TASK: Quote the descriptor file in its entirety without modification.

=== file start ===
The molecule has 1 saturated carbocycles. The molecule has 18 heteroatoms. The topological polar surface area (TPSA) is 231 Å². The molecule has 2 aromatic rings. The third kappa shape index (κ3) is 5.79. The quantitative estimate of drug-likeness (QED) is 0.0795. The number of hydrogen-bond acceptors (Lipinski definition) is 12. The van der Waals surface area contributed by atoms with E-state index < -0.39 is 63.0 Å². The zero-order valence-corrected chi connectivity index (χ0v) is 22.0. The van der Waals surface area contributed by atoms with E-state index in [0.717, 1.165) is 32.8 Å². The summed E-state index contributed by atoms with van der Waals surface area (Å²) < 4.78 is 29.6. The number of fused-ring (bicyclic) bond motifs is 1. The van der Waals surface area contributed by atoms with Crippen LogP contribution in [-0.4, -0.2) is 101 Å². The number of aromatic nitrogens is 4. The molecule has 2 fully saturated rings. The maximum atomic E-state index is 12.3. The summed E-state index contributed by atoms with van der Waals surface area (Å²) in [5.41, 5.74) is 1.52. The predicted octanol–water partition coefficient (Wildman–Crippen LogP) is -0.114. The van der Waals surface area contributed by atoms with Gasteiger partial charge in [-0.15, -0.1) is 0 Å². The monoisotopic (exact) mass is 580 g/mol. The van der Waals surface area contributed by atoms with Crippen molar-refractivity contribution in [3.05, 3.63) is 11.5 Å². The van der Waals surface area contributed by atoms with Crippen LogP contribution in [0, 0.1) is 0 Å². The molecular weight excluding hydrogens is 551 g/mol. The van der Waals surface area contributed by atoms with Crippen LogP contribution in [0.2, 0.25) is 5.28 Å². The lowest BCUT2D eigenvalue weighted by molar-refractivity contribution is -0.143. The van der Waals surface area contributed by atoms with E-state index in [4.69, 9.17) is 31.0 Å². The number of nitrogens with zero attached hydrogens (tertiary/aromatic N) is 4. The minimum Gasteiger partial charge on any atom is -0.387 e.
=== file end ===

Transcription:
The molecule has 1 saturated carbocycles. The molecule has 18 heteroatoms. The topological polar surface area (TPSA) is 231 Å². The molecule has 2 aromatic rings. The third kappa shape index (κ3) is 5.79. The quantitative estimate of drug-likeness (QED) is 0.0795. The number of hydrogen-bond acceptors (Lipinski definition) is 12. The van der Waals surface area contributed by atoms with E-state index < -0.39 is 63.0 Å². The zero-order valence-corrected chi connectivity index (χ0v) is 22.0. The van der Waals surface area contributed by atoms with E-state index in [0.717, 1.165) is 32.8 Å². The summed E-state index contributed by atoms with van der Waals surface area (Å²) < 4.78 is 29.6. The number of fused-ring (bicyclic) bond motifs is 1. The van der Waals surface area contributed by atoms with Crippen LogP contribution in [-0.4, -0.2) is 101 Å². The number of aromatic nitrogens is 4. The molecule has 2 fully saturated rings. The maximum atomic E-state index is 12.3. The summed E-state index contributed by atoms with van der Waals surface area (Å²) in [5.41, 5.74) is 1.52. The predicted octanol–water partition coefficient (Wildman–Crippen LogP) is -0.114. The van der Waals surface area contributed by atoms with Gasteiger partial charge in [-0.15, -0.1) is 0 Å². The monoisotopic (exact) mass is 580 g/mol. The van der Waals surface area contributed by atoms with Crippen molar-refractivity contribution in [3.05, 3.63) is 11.5 Å². The van der Waals surface area contributed by atoms with Crippen LogP contribution in [0, 0.1) is 0 Å². The molecular weight excluding hydrogens is 551 g/mol. The van der Waals surface area contributed by atoms with Crippen LogP contribution in [0.2, 0.25) is 5.28 Å². The lowest BCUT2D eigenvalue weighted by molar-refractivity contribution is -0.143. The van der Waals surface area contributed by atoms with E-state index in [4.69, 9.17) is 31.0 Å². The number of nitrogens with zero attached hydrogens (tertiary/aromatic N) is 4. The minimum Gasteiger partial charge on any atom is -0.387 e.